City staff failed to stop mayor from misusing city resources

HomeCity of AustinCity AttorneyCity staff failed to stop mayor from misusing city resources

Adler used city-owned television to make political endorsements

City staff failed to prevent Mayor Steve Adler from making candidate endorsements that were aired live on a city-run television station last December, on the first day of early voting, even though he told them beforehand that that’s what he intended to do when he got in front of the cameras.

According to emails obtained by the Bulldog, Adler informed his communications director, who in turn informed executives overseeing ATXN, that he would “give remarks about the mayor’s race and the candidates” in the December 2022 runoff election.

It’s illegal under the Texas Election Code to use city resources to engage in political advertising. Adler endorsed two candidates in remarks December 1, 2022, broadcast on the city’s ATXN TV channel and published online.

While not commenting on this particular incident, a city spokesman explained how the process for approving the use of ATXN is supposed to work:

“[I]f the Mayor or Council Member issues a press advisory with the purpose to give remarks about a city election, CPIO (Communications and Public Information Office) staff would reach out to their communications staff to determine if they are requesting ATXN support. If yes, we would determine if the content of the news conference will include just general information about the election or will it include electioneering or endorsement of any candidate/proposition on the ballot.

“If the news conference is going to including electioneering or endorsement of a candidate/proposition, CPIO staff would inform the communications staff of the elected official that ATXN cannot provide any support to televise or stream the news conference.”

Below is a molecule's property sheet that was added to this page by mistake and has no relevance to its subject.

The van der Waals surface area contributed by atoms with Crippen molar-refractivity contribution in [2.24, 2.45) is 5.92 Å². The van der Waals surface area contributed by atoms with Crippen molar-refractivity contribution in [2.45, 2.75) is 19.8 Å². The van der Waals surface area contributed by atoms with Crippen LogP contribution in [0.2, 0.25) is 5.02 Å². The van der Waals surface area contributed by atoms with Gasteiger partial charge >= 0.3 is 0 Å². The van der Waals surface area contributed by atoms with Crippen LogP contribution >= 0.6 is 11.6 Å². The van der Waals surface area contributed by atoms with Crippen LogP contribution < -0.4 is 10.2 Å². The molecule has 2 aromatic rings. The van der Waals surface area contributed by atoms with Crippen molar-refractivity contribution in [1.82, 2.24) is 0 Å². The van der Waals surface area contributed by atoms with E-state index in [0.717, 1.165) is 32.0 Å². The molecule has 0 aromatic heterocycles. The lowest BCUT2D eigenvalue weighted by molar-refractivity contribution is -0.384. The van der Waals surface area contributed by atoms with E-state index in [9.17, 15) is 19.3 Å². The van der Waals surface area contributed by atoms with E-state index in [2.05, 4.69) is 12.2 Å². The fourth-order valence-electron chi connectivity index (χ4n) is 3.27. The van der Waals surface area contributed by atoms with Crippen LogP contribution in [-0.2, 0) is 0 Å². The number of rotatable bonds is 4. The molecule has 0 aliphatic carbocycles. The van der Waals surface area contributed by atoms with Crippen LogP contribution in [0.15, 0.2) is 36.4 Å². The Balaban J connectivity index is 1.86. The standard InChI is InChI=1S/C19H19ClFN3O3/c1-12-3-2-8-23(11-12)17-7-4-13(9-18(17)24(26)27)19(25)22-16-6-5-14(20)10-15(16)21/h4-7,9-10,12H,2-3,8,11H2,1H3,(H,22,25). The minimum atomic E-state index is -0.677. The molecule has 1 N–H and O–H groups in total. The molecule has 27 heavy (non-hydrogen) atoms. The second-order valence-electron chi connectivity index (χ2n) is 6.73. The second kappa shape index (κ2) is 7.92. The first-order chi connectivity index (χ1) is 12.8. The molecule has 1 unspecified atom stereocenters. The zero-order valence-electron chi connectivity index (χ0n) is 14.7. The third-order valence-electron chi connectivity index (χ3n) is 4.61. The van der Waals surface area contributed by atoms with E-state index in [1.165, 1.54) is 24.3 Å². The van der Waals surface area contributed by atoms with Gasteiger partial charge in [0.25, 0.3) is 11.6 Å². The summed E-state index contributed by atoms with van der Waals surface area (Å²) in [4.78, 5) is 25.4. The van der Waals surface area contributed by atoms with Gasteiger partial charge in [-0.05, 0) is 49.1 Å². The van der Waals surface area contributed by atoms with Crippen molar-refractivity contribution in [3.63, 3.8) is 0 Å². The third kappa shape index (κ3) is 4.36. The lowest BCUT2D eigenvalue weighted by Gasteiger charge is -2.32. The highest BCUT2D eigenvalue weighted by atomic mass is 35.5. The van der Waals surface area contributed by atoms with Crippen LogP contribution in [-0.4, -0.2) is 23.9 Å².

But these policies designed to prevent the use of ATXN for electioneering were not followed.

Emails detailing how the mayor’s press conference came about started with Adler’s email to his communications director, Elizabeth Lewis, in which he said, “I am going to vote early on Thursday at 9:30am at City Hall and invite the media to join me. I will give remarks about the mayor’s race and the candidates.” (Emphasis added.)

Lewis pasted that information into her email and sent it to three people on the CPIO staff: Jessica King, Keith Reeves, and Tara Olson.

Keith Reeves

Reeves, acting deputy director of CPIO, responded 10 minutes later to warn, “Clerk’s office and elections staff are very adamant that no cameras are allowed near the voting area. So maybe leave out an invitation for media to join him when he votes.”

Lewis replies eight minutes later, “Yes, very aware of that rule!”

Subsequent emails show that no one voiced an objection to the mayor’s written intention to talk about “the mayor’s race and the candidates.”

As a result, Adler was able to go on ATXN December 1st and endorse council candidates Zohaib “Zo” Qadri in District 9 and Jose Velasquez in District 3. Both were elected.

In response to the Bulldog’s request for comment about why the CPIO staff failed to raise objections to the use of ATXN for this event, a City of Austin spokesperson, said in an email, “The incident is currently under investigation and because of that we are not in a position to comment further.”

What Adler said

“Each of the races on this ballot could be very, very close, and I’m here to tell everybody that every vote is going to count and every vote is extremely important in these races.”